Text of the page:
Being under constant strain is linked to prolonged and decreased blood flow to the stomach lining, which can result in erosion when exposed to the acidic pH of the stomach.

 

A combination of stress and the flood of emotions that come along with it can disrupt communication signals between the brain and gut and can bring on or exacerbate several types of digestive disorders, like:

 

  • irritable bowel syndrome (IBS)
  • gastroesophageal reflux disease (GERD)
  • acid reflux – often felt as a burning sensation in the esophagus, throat and a nasty taste in the back of the mouth

 

→ PANCREAS & BLOOD SUGAR

Here’s the simple version: stress hormones can raise blood sugar levels by making your cells resistant to insulin (this is your “fat storage” hormone), which in the long run may increase your risk of developing type 2 diabetes and insulin sensitivity.

 

If you are no longer sensitive to insulin (and are insulin-resistant), then too much of this fat storage hormone is circulating in your body and not doing its job of dealing with the excess glucose (sugar) in your blood.

 

Want to guard against Type 2 Diabetes? Then minimize your exposure to stress.

 

Being stressed also tends to lead to poor food choices, causing you to consume more sugar when you eat refined carbohydrates.

 

Think about it…what foods do you immediately turn to when you’re stressed? I’m pretty sure it’s not a mountain of broccoli!

 

REPRODUCTIVE SYSTEM & HORMONAL BALANCE

For women, when Cortisol levels are high, Progesterone can be prevented from binding to cells, causing a condition called Estrogen Dominance, which then leads to PMS symptoms or even worse, infertility.

 

High levels of stress may be associated with absent or irregular menstrual cycles, more painful periods and changes in the length of cycles.

 

Stress, distraction, fatigue, etc., may reduce sexual desire — especially when women are simultaneously caring for young children or an ill family member, coping with chronic medical problems, feeling depressed, experiencing relationship difficulties or abuse, dealing with work problems, etc.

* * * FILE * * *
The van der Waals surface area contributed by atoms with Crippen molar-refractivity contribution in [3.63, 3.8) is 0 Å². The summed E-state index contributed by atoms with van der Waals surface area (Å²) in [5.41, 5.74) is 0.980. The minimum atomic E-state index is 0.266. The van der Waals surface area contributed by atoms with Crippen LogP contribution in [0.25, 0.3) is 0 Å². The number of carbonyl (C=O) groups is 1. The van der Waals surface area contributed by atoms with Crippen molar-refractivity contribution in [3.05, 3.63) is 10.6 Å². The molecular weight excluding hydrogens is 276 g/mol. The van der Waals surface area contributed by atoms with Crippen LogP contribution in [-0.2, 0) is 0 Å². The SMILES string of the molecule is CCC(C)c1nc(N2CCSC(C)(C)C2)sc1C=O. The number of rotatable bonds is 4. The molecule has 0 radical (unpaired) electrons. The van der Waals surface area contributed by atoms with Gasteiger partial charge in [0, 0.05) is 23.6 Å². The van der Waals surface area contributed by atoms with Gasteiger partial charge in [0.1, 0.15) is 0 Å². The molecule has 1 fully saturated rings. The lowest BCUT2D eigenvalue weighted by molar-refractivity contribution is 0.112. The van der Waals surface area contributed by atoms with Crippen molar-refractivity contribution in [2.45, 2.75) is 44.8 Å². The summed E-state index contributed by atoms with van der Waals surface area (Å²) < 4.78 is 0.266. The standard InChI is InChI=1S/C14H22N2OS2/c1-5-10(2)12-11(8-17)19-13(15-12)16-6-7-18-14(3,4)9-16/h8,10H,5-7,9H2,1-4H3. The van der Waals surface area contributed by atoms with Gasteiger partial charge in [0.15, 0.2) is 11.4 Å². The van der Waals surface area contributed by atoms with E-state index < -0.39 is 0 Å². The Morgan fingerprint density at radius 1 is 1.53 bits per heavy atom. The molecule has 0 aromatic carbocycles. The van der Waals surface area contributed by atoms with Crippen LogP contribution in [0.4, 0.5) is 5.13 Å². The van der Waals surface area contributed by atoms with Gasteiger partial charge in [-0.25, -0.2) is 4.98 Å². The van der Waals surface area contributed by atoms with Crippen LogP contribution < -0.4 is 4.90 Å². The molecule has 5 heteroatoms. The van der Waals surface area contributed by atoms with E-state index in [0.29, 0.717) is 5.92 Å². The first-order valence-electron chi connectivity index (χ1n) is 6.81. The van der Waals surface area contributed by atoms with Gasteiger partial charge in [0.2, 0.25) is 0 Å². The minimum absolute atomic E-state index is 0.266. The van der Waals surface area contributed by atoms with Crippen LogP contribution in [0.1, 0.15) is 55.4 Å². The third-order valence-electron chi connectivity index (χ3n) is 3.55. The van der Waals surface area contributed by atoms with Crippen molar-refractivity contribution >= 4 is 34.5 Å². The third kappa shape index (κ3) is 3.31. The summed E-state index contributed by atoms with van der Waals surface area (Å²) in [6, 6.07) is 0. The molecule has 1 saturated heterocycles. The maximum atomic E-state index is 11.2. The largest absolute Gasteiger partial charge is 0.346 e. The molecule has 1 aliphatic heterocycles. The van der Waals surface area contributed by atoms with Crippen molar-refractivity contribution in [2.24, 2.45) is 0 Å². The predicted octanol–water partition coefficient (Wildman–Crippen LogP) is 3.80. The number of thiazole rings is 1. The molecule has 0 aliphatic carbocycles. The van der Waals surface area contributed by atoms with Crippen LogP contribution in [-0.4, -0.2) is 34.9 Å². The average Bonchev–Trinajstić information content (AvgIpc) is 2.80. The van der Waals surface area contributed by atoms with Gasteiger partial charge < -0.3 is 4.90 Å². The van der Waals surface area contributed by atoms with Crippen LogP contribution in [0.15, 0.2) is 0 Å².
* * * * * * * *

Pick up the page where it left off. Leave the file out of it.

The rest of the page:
For men, chronic stress, ongoing stress over an extended period of time, can affect Testosterone production, sperm production and maturation, and even cause erectile dysfunction or impotence.

 

YIKES!! If you want your hormones to have a fighting chance – reduce your stress levels!

Emma Simpson - remedial massage stress relief

 

MUSCULOSKELETAL SYSTEM

We all know that when the body is stressed, muscles tense up. This is the most common, and normal response to stress as it’s the body’s way of guarding against pain and injury – or further injuring itself.

 

With an acute onset of stress, the muscles tense up all at once and then release when the stress passes – similar to how heart rate and breathing rate also return to normal “resting” conditions.

 

However, this is not the case with chronic, unrelenting stress as it causes the muscles to be in a constant state of tension.

 

So, you can imagine, that when muscles are guarded and tense for such long periods of time, this may trigger other musculoskeletal imbalances, and even promote stress-related disorders with far-reaching and long-term effects.

 

As an example, tension headaches and migraines are associated with chronic muscle tension in the head, neck, shoulders, and even in the jaw. Has your dentist told you that you grind your teeth at night?

 

Stress is also one of the most common causes of lip and eye twitching. Now you have proof for your spouse that you aren’t voluntarily winking or puckering your lips at strangers!

 

→ POSTURE & ALIGNMENT

As I wrote about in What The Fascia?! — stress, effects of aging, injury or work-related repetitive movements can cause our fascia (a network of connective tissue that is designed to be elastic and move freely with muscles and bones) to lose its natural elasticity and become shorter, tighter, and more dense or thickened. OUCH!!

 

Similar to bones, fascia bands are made up of mostly collagen, an important protein building block in the body, which gives them a stretchy texture, but they’re also very tough.

 

It’s most important overall function in the body is to keep everything in its proper place as well as allowing muscles to move independently – sliding and moving alongside one another.

 

So you can imagine how unhappy fascia (often due to stress) may lead to poor posture and misalignment.

 

Also, it can lead to a decrease in “full” breathing, which in turn causes the body to compensate in posture, as the two often go hand-in-hand.

 

Well, there you have it, so many, many different ways stress can negatively affect your whole body – top to bottom!

Next week, I’ll be giving you a number of ways you can manage stress and maintain balance, so be sure to check back on the blog!

(Psst…daily Self Care & adequate sleep are a good start.)

Referenced Content:

American Psychological Association

WayAhead.org